When I first introduced my That Reminds Me column, some 20 years ago, I never dreamt that, at 75, I'd still be writing them..but, miraculously, it seems that there are still a few around, who, like me, enjoy remembering bygone days and ways, and cherish all the old snaps and tales that we share.

One who regularly shows his appreciation is my old Grammar school chum, Graham Clarke.

"Hi Jeff...once again you have stirred memories with the pictures this week.

"The snap of my father, which I have not seen before, is, I believe, of the school team for Haverfordwest Grammar school. I think it would have been taken in the late 1920's or early 1930's.

"The second snap, of the Back Line, shows the old water tower.

"On the opposite side of the line was a concrete pond, about ten foot square.

"This was home to newts, which we tried to catch before putting them back. We also climbed the water tower. It was empty, with walls about two foot thick, so we walked round the top. From there we were able to walk into the land below Hamilton Terrace and eventually get out onto Hamilton Terrace.

"The land was all overgrown, but I believe it had been used as an allotment by Thynnes the greengrocers in Charles Street."

Cheers Graham, and, as you say, the newt pond was probably one of the features of the Back Line that was most frequented by kids of our age - as was the Bull Ring, for those a little older !

Here's an old snap of the Hamilton Terrace you'd reach from that water tower climb.

I also had a call from a thrilled Valerie Barrett, who'd been delighted to recognise her dad, Harold Martin, in that cricket snap.

People often ask me if, in my collection, I've got a particular photograph, and I always try to help - sometimes succeeding - though not often.

It happened this week again, but, while trawling through my boxes of snaps (I'm the world's worst when it comes to sorting them into any logical order or category) I came across this pic of the William Hannam LO383, and thought 'hey..here's another cracker to use in our TRM Trawler Corner.'

A Castle Class steel sided trawler, built in 1919, in Aberdeen, 276 tons and 125' long.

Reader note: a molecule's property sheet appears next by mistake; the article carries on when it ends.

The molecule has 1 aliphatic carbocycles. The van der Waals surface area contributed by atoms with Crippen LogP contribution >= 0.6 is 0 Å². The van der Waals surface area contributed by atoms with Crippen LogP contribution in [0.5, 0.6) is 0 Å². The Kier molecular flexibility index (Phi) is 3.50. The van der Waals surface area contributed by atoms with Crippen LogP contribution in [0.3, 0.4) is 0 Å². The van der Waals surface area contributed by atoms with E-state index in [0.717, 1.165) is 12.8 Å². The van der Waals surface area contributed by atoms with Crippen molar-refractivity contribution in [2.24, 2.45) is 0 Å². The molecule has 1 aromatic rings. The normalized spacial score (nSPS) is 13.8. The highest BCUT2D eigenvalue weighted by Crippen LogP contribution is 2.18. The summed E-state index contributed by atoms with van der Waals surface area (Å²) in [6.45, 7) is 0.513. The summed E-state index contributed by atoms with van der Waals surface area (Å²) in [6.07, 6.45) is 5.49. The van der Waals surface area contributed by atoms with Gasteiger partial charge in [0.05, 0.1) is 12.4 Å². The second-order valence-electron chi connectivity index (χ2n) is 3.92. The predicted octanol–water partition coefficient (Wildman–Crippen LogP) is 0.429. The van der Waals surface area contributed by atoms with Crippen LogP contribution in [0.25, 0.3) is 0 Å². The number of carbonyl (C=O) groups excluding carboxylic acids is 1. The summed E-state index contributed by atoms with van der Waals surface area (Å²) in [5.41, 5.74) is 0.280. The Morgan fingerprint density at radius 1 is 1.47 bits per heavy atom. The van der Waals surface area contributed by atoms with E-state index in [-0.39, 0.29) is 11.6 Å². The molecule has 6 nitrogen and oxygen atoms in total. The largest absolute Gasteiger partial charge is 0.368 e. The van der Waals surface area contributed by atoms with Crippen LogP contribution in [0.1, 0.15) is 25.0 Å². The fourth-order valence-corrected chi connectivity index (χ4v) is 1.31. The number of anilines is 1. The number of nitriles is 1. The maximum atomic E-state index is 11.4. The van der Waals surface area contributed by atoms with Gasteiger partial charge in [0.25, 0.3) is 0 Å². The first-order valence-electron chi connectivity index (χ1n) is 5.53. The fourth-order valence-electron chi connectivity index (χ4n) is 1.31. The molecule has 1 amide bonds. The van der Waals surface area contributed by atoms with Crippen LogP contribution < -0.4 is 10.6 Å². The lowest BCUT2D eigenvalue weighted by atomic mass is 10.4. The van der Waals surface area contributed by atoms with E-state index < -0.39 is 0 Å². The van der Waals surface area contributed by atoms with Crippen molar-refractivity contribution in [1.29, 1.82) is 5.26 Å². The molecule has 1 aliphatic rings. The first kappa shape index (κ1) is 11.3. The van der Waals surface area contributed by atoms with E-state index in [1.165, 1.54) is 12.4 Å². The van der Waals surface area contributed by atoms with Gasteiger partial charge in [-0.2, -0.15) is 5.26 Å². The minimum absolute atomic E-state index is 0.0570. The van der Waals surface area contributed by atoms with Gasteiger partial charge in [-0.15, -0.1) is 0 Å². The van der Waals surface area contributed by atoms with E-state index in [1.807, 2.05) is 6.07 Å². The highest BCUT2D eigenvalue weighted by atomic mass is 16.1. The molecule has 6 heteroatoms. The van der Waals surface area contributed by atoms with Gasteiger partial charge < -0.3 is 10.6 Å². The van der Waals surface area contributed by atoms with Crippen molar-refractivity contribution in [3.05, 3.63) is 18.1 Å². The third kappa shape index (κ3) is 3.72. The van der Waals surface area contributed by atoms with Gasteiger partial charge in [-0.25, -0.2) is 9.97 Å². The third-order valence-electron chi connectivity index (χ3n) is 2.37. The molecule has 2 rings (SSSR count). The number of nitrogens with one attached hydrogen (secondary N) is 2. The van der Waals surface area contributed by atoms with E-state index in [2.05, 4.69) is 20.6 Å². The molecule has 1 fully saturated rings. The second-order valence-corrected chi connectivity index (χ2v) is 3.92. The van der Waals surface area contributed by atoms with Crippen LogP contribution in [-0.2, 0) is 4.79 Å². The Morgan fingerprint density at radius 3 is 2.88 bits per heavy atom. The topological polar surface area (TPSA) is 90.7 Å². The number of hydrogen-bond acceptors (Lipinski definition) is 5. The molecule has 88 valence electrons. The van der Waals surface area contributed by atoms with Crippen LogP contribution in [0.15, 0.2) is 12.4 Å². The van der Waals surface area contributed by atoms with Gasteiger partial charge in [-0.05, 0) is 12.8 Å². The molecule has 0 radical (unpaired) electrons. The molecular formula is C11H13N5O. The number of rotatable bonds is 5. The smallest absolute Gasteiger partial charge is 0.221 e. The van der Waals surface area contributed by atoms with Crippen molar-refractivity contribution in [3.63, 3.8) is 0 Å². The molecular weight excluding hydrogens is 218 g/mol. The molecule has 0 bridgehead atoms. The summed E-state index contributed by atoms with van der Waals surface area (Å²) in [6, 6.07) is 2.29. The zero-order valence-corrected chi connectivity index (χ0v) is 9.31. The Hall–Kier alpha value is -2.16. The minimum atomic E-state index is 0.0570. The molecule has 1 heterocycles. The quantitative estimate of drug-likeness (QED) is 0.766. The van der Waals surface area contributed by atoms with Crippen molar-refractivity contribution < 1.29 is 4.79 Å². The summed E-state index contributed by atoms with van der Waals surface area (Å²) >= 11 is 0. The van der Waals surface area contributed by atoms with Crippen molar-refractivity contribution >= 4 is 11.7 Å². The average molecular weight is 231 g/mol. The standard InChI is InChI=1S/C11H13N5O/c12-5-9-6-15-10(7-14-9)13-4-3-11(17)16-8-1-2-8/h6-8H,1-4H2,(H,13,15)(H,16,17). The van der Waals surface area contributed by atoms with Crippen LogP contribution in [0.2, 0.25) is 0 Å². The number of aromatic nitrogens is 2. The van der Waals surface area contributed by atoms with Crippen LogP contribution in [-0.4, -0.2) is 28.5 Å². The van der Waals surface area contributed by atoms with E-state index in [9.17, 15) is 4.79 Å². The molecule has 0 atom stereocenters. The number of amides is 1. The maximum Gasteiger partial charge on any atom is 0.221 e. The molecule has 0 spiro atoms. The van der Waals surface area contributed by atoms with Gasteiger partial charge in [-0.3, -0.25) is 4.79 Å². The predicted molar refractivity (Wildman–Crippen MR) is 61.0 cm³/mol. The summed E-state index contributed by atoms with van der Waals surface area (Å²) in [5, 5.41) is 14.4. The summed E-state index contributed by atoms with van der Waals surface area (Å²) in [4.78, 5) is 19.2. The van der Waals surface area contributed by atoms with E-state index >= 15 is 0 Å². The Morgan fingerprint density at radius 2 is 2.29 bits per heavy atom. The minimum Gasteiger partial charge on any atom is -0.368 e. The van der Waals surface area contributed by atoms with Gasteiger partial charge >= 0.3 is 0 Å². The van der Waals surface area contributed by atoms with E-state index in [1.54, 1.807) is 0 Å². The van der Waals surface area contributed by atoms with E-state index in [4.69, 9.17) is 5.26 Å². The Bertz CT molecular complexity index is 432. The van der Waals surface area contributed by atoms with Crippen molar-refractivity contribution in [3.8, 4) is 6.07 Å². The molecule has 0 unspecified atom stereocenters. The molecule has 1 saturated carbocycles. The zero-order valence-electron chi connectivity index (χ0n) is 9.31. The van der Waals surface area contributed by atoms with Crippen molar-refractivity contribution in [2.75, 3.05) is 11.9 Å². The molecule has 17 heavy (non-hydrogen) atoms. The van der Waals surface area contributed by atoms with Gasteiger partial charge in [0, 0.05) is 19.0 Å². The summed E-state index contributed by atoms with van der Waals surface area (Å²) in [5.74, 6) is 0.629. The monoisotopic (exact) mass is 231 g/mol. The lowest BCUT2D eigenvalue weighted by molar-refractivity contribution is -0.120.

The local owner in 1920 was the Pater Steam Trawling Company, Main Street, Pembroke Dock; manager David G. Jones, Milford Docks; landed at Milford from Sept 1920 to July 1939; kippers included William Francis Reynolds, 1939 was requisitioned by the Admiralty and converted to a Boom Defence Vessel.

In 1948, then under ownership in Norway, she became known as FIRMAN, and in April 1957, foundered off Kiberg, north-east of Norway.

Now let's take another peek into the memories of Milford Haven during the Second World War, as recorded by Old Pill Boy.

Last time, we left just after he'd become a Messenger Boy for the Fire Brigade, in 1941.

"During this period, a German aircraft was picked up in the searchlights, and with some shrapnel whistling about, it seemed the pilot retaliated and dropped a stick of bombs.

"Some of us took cover in the garden of a house. We knew the house well - their bull terrier could open the front door with his teeth as we learned to our cost when carol singing previously.

"Some of the others preferred to take their chances with the bombs, and dived over the bank towards where the bombs exploded.

"There had been arguments as to whether could be seen when falling - they can.

"We reported to the Fire Station and I can't remember any fuss, we didn't even have counselling, and certainly no time off.

"The bombs fell in the sea below where the swimming pool was, and to the left of the sewage outflow. On Spring tides we could swim in the craters ."

We'll have more from Old Pill Boy next time.

Now here's one for all our teaser lovers.

In 1990, a person is 15 years old. In 1995, that same person is 10 years old.

How can this be ?

That's it from me, apart from including another of those "who are they, and where are they now" photos. I can tell you it's the 1952 Milford Central football team.

If you recognise anyone, and feel like getting in touch, please do, I'd love to hear from you.

See you soon.